Google Chrome development tools

In this program, we'll be building solely for Google Chrome, version 40 or later. This is to avoid inconsistencies in implementations across browsers, simplify our use of many upcoming features in JavaScript, ensure that we all share a common development environment, and give you access to the wonderful set of development tools bundled with Google Chrome.

To get started with Google Chrome's developer tools, after installing Google Chrome, check out this article from HTML5Rocks or Chrome's overview.

Git & Github

Git is a piece of software we'll be using to store and share our projects. Git is used to do a mix of keep a complete, rewindable history of a set of files and collaborate on those files with others without stepping on one another's toes. It is used primarily by software developers to maintain and collaborate on code. We recommend working through git's own tutorial, and if you'd like a little more background, Lars Vogel's tutorial is a good place to start.

We'll be using git to maintain and share our projects with the support of a service called GitHub. GitHub and git are different tools maintained by different people. Git is the tool that lives on your computer which you use to maintain your project. GitHub is a commercial service which provides a centralized place where people can collaborate on projects maintained with git, and layers on top of git a variety of nice services and web interfaces. They have a helpful promotion which we'll be taking advantage of for this program. This video from GitHub is a nice introduction to both git and GitHub, and we recommend that you work through it; you may also find this interactive tutorial and this article on getting started with GitHub helpful.

After you're a bit more comfortable with what's going on with git and GitHub, please check out this introduction to GitHub Issues and this video on the feature. We'll be using Issues to ask questions, provide feedback, and file bugs. Then, check out this article and video introduction to Pull Requests, another feature of GitHub we'll be relying on for sharing work.

Digital Ocean

It has become incredibly 'easy' (in comparison to the historical process) to deploy your own servers. Once upon a time, you had to set up a physical machine. Now, that physical machine has been largely abstracted away by various service providers like Amazon and Heroku. We'll be using Digital Ocean, a provider of computers-in-the-sky. They participate in GitHub's Student Education Bundle. For a quick overview of setting up a computer-in-the-sky (Digital Ocean calls them 'droplets'), check out this article or this video.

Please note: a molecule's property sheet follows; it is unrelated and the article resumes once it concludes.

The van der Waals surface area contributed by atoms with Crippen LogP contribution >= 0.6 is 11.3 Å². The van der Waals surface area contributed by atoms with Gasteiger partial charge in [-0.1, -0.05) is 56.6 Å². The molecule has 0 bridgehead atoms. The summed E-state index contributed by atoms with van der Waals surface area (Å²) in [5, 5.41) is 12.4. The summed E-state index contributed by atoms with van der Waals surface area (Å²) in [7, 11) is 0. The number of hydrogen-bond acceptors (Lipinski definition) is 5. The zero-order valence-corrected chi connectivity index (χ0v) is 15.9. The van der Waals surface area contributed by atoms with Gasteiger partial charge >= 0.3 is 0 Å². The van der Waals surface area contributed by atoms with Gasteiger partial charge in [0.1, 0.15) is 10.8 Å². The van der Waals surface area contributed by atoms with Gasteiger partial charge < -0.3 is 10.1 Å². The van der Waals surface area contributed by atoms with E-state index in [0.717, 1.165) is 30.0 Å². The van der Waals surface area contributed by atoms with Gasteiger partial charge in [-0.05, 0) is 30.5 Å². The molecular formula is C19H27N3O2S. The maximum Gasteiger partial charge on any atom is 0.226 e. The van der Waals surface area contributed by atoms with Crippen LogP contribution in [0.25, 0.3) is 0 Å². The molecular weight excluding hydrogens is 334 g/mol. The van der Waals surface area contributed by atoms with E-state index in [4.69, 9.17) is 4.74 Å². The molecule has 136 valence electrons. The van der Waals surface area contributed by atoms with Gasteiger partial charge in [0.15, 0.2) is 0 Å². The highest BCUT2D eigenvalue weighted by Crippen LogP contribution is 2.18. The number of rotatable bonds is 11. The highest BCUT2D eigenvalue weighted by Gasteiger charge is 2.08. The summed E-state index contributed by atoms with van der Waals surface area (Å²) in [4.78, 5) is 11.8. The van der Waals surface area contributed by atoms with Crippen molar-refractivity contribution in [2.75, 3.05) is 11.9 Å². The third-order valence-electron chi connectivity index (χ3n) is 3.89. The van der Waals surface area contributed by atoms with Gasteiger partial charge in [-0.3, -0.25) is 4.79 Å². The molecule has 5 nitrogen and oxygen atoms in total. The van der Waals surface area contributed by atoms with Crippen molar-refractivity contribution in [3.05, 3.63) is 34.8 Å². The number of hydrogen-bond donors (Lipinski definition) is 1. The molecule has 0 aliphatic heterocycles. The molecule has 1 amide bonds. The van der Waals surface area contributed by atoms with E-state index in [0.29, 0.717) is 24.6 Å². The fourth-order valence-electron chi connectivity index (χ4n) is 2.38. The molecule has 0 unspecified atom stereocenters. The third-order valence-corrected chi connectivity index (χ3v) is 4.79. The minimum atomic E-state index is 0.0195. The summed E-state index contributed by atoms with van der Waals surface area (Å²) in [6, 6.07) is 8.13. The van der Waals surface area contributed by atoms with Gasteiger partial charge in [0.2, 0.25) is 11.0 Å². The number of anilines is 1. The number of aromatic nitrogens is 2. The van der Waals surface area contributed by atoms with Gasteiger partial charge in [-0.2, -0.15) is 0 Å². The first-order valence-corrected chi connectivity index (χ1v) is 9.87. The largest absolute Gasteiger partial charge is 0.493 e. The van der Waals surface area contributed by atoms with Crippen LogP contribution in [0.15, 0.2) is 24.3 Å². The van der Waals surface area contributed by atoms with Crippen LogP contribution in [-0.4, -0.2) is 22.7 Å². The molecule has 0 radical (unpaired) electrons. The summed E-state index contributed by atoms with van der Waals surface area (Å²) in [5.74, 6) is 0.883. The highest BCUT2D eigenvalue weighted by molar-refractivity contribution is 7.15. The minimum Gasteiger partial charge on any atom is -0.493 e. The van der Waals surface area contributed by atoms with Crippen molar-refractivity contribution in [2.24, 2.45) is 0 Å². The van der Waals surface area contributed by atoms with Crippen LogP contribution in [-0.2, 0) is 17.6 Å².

Amazon S3

For a variety of reasons, it turns out that in addition to computers-in-the-sky, we often find ourselves wanting hard-drives-in-the-sky without the hassle of thinking of them as associated with individual computers for doing things like storing media and data that our applications access. We'll be using Amazon's Simple Storage Service (S3) for this. Unfortunately, Amazon's documentation is pretty thorny, so to get started with S3, we suggest you take a look at this post from Hongkiat Lim and this video.

Tessel & L3D Cube

For the physical computing and hardware portion of this program, we're going to be using the tessel microcontroller platform and its associated modules. The Tessel is programmable via JavaScript and comes with wifi access built-in. This means that you'll be able to use the same language in your digital and physical projects, and that your tessel will immediately be able to access (and be accessed by other machines on) the internet. For a short introduction, check out sections 0–2 and 4 on Tessel's site. We'll also be using the L3D Cube for some of our explorations with computational art, and you're welcome to use the cubes for project ideas and extensions as they come up.